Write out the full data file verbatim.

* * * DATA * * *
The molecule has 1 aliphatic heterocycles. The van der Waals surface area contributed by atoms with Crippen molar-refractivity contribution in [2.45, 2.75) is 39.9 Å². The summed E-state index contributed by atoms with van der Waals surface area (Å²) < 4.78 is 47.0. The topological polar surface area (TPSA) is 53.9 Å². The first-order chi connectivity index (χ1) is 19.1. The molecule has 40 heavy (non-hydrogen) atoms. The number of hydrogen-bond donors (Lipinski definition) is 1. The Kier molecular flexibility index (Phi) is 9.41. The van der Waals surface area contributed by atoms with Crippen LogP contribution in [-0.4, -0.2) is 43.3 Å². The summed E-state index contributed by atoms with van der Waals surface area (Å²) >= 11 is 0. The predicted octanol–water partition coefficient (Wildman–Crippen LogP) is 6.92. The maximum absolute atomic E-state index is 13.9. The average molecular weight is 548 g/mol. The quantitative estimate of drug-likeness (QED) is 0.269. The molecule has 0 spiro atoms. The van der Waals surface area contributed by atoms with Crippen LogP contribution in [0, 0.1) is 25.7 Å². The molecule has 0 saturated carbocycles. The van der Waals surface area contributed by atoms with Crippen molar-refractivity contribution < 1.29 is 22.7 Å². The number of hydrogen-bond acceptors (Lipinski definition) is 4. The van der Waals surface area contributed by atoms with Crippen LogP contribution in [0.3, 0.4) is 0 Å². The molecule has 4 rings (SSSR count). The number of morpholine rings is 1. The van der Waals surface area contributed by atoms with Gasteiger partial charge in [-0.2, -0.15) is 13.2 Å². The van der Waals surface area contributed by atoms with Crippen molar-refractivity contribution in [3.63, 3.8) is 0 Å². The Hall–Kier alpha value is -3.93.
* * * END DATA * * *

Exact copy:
The molecule has 1 aliphatic heterocycles. The van der Waals surface area contributed by atoms with Crippen molar-refractivity contribution in [2.45, 2.75) is 39.9 Å². The summed E-state index contributed by atoms with van der Waals surface area (Å²) < 4.78 is 47.0. The topological polar surface area (TPSA) is 53.9 Å². The first-order chi connectivity index (χ1) is 19.1. The molecule has 40 heavy (non-hydrogen) atoms. The number of hydrogen-bond donors (Lipinski definition) is 1. The Kier molecular flexibility index (Phi) is 9.41. The van der Waals surface area contributed by atoms with Crippen LogP contribution in [-0.4, -0.2) is 43.3 Å². The summed E-state index contributed by atoms with van der Waals surface area (Å²) >= 11 is 0. The predicted octanol–water partition coefficient (Wildman–Crippen LogP) is 6.92. The maximum absolute atomic E-state index is 13.9. The average molecular weight is 548 g/mol. The quantitative estimate of drug-likeness (QED) is 0.269. The molecule has 0 spiro atoms. The van der Waals surface area contributed by atoms with Crippen LogP contribution in [0, 0.1) is 25.7 Å². The molecule has 0 saturated carbocycles. The van der Waals surface area contributed by atoms with Crippen molar-refractivity contribution < 1.29 is 22.7 Å². The number of hydrogen-bond acceptors (Lipinski definition) is 4. The van der Waals surface area contributed by atoms with Crippen LogP contribution in [0.3, 0.4) is 0 Å². The molecule has 4 rings (SSSR count). The number of morpholine rings is 1. The van der Waals surface area contributed by atoms with Gasteiger partial charge in [-0.2, -0.15) is 13.2 Å². The van der Waals surface area contributed by atoms with Crippen molar-refractivity contribution in [3.63, 3.8) is 0 Å². The Hall–Kier alpha value is -3.93.